In the 1970s, environmentalist John Livingston began to find serious flaws in the conventional conservation argument. He began to challenge the belief that the survival of undomesticated plants and animals in a world dominated by humans could be enabled through "resource conservation" managed by humans. He argues that our dependence on ideas -- in effect, our own domestication -- has cut us off from the natural world, and led us to believe that our domination over nature is itself "natural." Winner of the 1994 Governor General's Award for Non-fiction.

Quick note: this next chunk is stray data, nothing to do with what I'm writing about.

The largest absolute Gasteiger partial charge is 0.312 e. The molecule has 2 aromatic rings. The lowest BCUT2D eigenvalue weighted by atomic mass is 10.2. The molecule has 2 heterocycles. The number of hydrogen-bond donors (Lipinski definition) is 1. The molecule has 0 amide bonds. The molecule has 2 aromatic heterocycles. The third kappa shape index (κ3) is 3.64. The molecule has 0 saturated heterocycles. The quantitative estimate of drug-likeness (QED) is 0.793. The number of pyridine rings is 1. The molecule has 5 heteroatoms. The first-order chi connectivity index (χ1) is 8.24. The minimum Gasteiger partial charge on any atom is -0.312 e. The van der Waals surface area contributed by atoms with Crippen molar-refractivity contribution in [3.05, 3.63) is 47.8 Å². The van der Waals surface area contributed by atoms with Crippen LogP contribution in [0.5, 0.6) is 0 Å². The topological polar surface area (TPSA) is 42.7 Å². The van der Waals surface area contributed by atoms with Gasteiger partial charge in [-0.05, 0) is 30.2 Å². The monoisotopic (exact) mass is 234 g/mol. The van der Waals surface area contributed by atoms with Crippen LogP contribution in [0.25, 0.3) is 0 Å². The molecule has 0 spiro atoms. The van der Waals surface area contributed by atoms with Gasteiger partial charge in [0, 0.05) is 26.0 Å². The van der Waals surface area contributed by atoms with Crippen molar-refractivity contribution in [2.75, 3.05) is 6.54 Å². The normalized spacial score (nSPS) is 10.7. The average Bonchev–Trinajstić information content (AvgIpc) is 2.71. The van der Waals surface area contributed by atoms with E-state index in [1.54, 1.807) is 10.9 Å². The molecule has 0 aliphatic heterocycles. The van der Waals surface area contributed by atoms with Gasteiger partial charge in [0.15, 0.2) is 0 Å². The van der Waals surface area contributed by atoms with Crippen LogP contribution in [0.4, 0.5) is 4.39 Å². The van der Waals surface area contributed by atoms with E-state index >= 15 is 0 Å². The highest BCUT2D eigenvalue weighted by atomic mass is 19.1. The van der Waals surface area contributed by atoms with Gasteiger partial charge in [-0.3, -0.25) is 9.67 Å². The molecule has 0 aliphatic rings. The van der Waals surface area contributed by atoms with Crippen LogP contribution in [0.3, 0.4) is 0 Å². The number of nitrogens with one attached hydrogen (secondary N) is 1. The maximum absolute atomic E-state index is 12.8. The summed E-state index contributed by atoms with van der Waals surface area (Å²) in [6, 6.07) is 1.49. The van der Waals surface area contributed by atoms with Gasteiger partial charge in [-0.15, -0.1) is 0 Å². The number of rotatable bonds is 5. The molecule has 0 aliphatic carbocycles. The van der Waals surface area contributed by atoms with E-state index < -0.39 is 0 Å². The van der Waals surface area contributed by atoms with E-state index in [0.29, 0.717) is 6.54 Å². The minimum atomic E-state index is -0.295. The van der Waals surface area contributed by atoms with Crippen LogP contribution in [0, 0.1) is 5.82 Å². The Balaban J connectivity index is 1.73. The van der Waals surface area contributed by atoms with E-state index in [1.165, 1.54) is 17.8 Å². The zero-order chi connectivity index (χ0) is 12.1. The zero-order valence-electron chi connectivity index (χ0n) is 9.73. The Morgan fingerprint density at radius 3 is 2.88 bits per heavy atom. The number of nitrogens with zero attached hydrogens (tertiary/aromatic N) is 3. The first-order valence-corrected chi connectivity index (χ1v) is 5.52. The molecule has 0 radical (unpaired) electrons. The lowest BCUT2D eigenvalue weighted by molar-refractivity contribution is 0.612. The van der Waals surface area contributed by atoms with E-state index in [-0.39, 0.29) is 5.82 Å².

Nature -- Effect of human beings on.
Technology -- Moral and ethical aspects.